AP Sports Writer

Even with attendance down, the NCAA has reason to be happy with the expansion back to 16 sites in the women’s tournament. It’s still a work in progress though, and there are a few kinks that need to be ironed out. Just ask the top seeded coaches who lost on their opponents’ home court.

“I think for the most part our first-round sites have created that championship atmosphere that we wanted and we have to consider the economic times we’re in,” said Sue Donohoe, who is the NCAAs vice president for Division I women’s basketball. “We’re pleased right now.”

The NCAA women’s committee decided to switch back to 16 predetermined sites for this season’s tournament after going with only eight sites the previous few years. The first two rounds drew an average of 4,100 people, down from last season’s 5,800. The average was the second-lowest mark since the field expanded to 64 teams in 1994.

Still, it’s important to realize that last season seven of the eight sites had host teams playing. The eighth was Bridgeport, Conn – a short trip from Storrs for Huskies fans.

This season six of the 16 sites didn’t have host teams, including Los Angeles which drew only 686 fans for the second-round game between California and Virginia.

“Looking at the sites that played in the first round we got really good crowds,” Donohoe said. “We had some sites that didn’t have some hosts that didn’t have as good attendance but you’ll always have that.”

Maryland was the top draw with over 10,000 fans coming out each night to see their Terrapins play.

“You have to be realistic,” Maryland coach Brenda Frese said. “They’ve tried to do neutral courts and it hasn’t worked out yet for the women. Obviously, in an ideal, perfect situation, that would be the most fair, be the most equitable, but we wouldn’t be playing in front of what you saw tonight.”

Frese even went out and bought pizza for the first 100 or so students who showed up for the games. At LSU, a few coaches bought hot dogs and sodas for students to take in the Tigers’ second-round game against Louisville.

Not every coach was thrilled having to play an opponent on its home court. Florida had to face UConn in Gampel Pavilion in the second round Tuesday in front of 8,000 fans. Although it probably wouldn’t have mattered where the two teams met the way the Huskies have played all season, Gators coach Amanda Butler didn’t think it was completely fair, but understood the reasons for it.

“We lost on UConn’s floor. Auburn lost on Rutgers floor. Homecourt advantage is very strong,” she said. “Those are the factors that we’re dealing with that are out of our control. That’s what’s best for the game right now. Attendance is where it needs to be.”

While top seeds Maryland and UConn got to host games, the other two No. 1s had to go on the road to hostile environments. Sooners coach Sherri Coale was prepared for the road games having sat through the NCAAs mock bracket seminar in early February where that specific example came up with her top-ranked Sooners having to play the first two rounds on an opponent’s home court.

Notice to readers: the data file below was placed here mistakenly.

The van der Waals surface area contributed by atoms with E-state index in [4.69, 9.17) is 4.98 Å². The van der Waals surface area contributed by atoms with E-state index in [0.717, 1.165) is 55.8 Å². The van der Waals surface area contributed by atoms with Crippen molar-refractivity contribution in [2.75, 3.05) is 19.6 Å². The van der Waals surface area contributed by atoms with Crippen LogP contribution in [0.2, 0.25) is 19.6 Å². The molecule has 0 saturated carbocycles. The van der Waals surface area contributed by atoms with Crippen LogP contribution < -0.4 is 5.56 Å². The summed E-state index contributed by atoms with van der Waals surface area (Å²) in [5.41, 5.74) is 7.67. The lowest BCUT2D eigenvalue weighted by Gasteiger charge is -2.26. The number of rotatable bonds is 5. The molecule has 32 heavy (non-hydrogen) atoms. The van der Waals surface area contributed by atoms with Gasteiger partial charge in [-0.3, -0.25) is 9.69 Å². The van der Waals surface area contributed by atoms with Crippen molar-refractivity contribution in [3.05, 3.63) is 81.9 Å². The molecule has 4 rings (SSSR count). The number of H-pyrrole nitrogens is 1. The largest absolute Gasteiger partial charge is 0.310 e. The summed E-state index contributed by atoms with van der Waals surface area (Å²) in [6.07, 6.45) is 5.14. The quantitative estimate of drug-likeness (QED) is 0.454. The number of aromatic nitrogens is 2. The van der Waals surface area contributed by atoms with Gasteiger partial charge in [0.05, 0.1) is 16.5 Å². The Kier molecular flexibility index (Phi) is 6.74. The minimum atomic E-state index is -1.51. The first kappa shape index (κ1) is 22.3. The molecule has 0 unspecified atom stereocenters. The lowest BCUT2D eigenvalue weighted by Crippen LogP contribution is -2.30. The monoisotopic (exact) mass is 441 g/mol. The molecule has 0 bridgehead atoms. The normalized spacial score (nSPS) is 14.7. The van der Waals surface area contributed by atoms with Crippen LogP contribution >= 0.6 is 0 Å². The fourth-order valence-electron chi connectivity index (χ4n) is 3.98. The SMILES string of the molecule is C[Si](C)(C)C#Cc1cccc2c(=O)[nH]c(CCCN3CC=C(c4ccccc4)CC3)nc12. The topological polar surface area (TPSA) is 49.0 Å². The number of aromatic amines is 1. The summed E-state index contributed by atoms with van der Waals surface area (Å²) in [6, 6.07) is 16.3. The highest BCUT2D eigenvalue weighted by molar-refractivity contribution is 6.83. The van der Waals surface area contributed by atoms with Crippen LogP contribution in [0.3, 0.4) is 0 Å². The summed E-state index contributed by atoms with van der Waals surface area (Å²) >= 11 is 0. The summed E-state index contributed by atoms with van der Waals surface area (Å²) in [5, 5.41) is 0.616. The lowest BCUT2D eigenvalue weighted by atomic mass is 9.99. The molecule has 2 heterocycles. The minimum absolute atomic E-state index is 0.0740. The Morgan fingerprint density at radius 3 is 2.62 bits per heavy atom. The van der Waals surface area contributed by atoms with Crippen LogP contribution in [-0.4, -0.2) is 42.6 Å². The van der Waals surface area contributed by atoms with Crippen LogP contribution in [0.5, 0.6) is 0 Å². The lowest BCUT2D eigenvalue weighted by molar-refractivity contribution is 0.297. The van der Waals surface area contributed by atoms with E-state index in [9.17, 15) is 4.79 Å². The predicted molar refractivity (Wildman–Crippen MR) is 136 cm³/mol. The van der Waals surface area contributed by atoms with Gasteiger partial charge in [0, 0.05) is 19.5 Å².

“I went right back to my team in February and told them that there was a good chance we might have to play on someone else’s floor in the first two rounds,” Coale said. “Look if you’re a top seed you should be able to win on the road and it shouldn’t matter where you play.”

Oklahoma didn’t have to face host Iowa, which lost in the first round to Georgia Tech.

Duke wasn’t so lucky meeting Michigan State in the second round. It didn’t help the Blue Devils that coach Joanne P. McCallie bolted from Michigan State two years ago to take the Duke job, further firing up the Spartans fans.

There isn’t a perfect solution. Since the field expanded, the NCAA has played around with different formats. They’ve tried having the higher seed host, giving the opening two rounds to the top four seeds in each region, playing in only eight sites instead of 16, and finally – for the second time now – playing in 16 predetermined sites.

The NCAAs are locked into 16 sites next season and will discuss bids for future tournaments this summer and next fall. Donohoe said there is no immediate thoughts of further tweaking the format.

“There’s no timetable on it,” she said. “When we made the decision to go the eight-team format we said let’s take a risk, let’s see if it works. If it doesn’t we’ll say it didn’t work and we’ll try something different. It’s the same with this. We think it’s a good format right now, if not, we’ll look at it and rework it and that’s what you have to do. You got to take some risk to grow the game.”

AP Sports Writer Howard Fendrich in College Park, Md., contributed to this report.

AP-ES-03-26-09 1916EDT

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